Foreign Market Factors for Euro Disney

Written by tom lutzenberger
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Foreign Market Factors for Euro Disney
Disneyland worldwide remains synonymous with Mickey Mouse and kids. (Handout/Getty Images Entertainment/Getty Images)

Euro Disney was Disney's first major foray into Europe, France specifically, to set up an amusement park similar to its Anaheim, California, facility. The project started in 1987, opened in 1992 and went bankrupt twice as a financial venture by 2003. Situated in Paris, France, the project was subject to multiple issues associated with foreign market behaviour that ultimately sealed its fate.

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Market Entry Forces

Walt Disney Company targeted Europe as a new market after significant success with Tokyo Disneyland in Japan in the early 1980s. Euro Disney was designed with the same strategy but geared for more ownership revenue -- for example, from royalties, lodging and concessions -- to Disney rather than partners. This strategy also assumed the real estate market would stay strong so Disney could sell off property and recoup costs. By the early 1990s, the same market faltered, dashing Disney's revenue plans.

Regional Economic Vulnerability

Even though Euro Disney opened in 1987, it did not begin to make any profits until 1992. The park organisation then suffered from external economic malaise and started to fall apart without cash flow by 2002. Unable to raise its own revenue to sufficient operating levels, the managing organisation had to seek financial help from the main Walt Disney Company and outside investors.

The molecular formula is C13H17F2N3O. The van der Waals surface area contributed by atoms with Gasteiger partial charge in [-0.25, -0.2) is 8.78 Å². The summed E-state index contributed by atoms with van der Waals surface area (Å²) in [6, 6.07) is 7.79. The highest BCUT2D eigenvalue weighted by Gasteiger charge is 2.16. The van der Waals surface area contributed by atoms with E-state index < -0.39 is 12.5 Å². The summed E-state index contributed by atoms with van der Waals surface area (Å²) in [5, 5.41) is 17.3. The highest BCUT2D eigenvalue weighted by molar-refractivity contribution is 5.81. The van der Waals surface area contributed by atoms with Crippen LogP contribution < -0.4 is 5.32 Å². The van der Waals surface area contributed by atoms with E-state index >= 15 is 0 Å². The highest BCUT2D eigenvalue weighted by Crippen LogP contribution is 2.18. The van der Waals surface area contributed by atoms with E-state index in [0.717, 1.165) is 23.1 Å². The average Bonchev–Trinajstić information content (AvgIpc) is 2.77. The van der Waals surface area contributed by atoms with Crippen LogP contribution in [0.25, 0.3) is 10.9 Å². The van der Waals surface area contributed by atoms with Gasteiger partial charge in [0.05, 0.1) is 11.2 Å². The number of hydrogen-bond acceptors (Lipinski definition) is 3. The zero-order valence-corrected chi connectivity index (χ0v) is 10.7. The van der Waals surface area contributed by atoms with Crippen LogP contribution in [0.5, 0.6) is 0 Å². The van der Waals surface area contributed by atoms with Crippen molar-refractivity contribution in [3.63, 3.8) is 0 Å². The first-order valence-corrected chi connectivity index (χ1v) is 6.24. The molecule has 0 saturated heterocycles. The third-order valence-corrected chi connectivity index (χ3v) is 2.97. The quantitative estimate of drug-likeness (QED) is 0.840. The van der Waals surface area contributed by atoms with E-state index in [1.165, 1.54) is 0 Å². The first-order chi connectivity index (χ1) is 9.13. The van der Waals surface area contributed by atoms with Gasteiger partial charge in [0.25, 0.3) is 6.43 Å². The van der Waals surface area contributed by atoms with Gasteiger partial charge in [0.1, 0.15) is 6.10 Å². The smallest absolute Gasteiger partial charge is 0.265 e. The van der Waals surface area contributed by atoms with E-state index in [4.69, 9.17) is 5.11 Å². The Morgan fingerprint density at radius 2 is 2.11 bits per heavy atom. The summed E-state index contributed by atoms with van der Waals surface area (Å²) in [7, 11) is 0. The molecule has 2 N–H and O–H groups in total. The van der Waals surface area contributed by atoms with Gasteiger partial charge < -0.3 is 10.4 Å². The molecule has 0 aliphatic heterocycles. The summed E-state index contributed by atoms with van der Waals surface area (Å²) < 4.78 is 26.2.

Financing Vulnerability

Unlike consumer financing, commercial financing in the U.S. and Europe fluctuates with economic trends. Euro Disney relied heavily on commercial loans for its market entry and establishment. This approach assumed that rates charged on those loans, both short-term and long-term, would stay stable. Again, the opposite occurred as rates began to rise significantly in the mid-1990s, eating away at valuable operating revenue.

Picky Customers and Costly Labor

Disney's assumptions about park visitor behaviour assumed that people would not just pay for entry, but would spend significant sums of money on concessions, gifts, travel and related costs. The Japanese and U.S. markets saw significant revenues from these areas. Europeans, however, particularly in a 1990s recession, chose not to spend their money, only wanting to pay for the park entry and experience instead. Alternatively, labour costs were double the original 13 per cent of operating revenues projection at the start, and grew to 40 per cent, further eating away at profit margins.

Ongoing Subsidies

Euro Disney continues to rely on investor support and subsidy to survive. The company was £1.3 billion in debt in 2007 and still not self-sufficient. Further park expansion in the early 2000s again put the organisation well over its head in costs unmatched by revenues. However, the location still draws significant crowds and tourism, so its survival seems to be caught in purgatory, always suffering but still desired by consumers.

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